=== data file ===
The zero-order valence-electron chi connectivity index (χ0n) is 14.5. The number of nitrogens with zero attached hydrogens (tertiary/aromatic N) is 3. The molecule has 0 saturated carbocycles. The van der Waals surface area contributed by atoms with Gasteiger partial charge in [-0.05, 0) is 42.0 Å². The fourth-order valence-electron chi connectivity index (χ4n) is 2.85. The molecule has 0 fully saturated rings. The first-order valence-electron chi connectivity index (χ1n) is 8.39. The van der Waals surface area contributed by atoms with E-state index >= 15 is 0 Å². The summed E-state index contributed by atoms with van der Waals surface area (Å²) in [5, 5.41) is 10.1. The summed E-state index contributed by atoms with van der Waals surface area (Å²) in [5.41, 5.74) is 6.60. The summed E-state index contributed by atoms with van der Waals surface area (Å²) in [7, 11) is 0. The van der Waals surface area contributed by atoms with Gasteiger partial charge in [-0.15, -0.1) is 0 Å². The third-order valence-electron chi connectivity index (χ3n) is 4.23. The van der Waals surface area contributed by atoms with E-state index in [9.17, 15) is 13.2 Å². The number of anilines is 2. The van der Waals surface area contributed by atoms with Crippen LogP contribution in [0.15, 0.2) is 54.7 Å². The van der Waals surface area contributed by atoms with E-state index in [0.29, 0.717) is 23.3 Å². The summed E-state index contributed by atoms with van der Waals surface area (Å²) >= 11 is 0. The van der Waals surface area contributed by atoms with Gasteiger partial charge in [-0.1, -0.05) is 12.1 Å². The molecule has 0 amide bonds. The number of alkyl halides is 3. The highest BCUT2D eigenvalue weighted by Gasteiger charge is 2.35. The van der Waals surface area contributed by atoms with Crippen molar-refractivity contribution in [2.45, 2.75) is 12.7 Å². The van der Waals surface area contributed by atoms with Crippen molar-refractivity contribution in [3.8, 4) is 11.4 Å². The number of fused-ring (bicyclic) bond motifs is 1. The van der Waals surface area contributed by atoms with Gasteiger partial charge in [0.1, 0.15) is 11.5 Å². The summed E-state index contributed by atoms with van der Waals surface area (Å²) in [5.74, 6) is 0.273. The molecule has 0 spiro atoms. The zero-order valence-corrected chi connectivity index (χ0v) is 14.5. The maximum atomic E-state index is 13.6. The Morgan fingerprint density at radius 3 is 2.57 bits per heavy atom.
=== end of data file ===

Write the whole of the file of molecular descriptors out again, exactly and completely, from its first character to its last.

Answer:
The zero-order valence-electron chi connectivity index (χ0n) is 14.5. The number of nitrogens with zero attached hydrogens (tertiary/aromatic N) is 3. The molecule has 0 saturated carbocycles. The van der Waals surface area contributed by atoms with Gasteiger partial charge in [-0.05, 0) is 42.0 Å². The fourth-order valence-electron chi connectivity index (χ4n) is 2.85. The molecule has 0 fully saturated rings. The first-order valence-electron chi connectivity index (χ1n) is 8.39. The van der Waals surface area contributed by atoms with E-state index >= 15 is 0 Å². The summed E-state index contributed by atoms with van der Waals surface area (Å²) in [5, 5.41) is 10.1. The summed E-state index contributed by atoms with van der Waals surface area (Å²) in [5.41, 5.74) is 6.60. The summed E-state index contributed by atoms with van der Waals surface area (Å²) in [7, 11) is 0. The van der Waals surface area contributed by atoms with Gasteiger partial charge in [-0.15, -0.1) is 0 Å². The third-order valence-electron chi connectivity index (χ3n) is 4.23. The van der Waals surface area contributed by atoms with E-state index in [9.17, 15) is 13.2 Å². The number of anilines is 2. The van der Waals surface area contributed by atoms with Crippen LogP contribution in [0.15, 0.2) is 54.7 Å². The van der Waals surface area contributed by atoms with E-state index in [0.29, 0.717) is 23.3 Å². The summed E-state index contributed by atoms with van der Waals surface area (Å²) >= 11 is 0. The van der Waals surface area contributed by atoms with Gasteiger partial charge in [-0.1, -0.05) is 12.1 Å². The molecule has 0 amide bonds. The number of alkyl halides is 3. The highest BCUT2D eigenvalue weighted by Gasteiger charge is 2.35. The van der Waals surface area contributed by atoms with Crippen molar-refractivity contribution in [2.45, 2.75) is 12.7 Å². The van der Waals surface area contributed by atoms with Crippen molar-refractivity contribution in [3.8, 4) is 11.4 Å². The number of fused-ring (bicyclic) bond motifs is 1. The van der Waals surface area contributed by atoms with Gasteiger partial charge in [0.1, 0.15) is 11.5 Å². The summed E-state index contributed by atoms with van der Waals surface area (Å²) in [5.74, 6) is 0.273. The molecule has 0 spiro atoms. The zero-order valence-corrected chi connectivity index (χ0v) is 14.5. The maximum atomic E-state index is 13.6. The Morgan fingerprint density at radius 3 is 2.57 bits per heavy atom.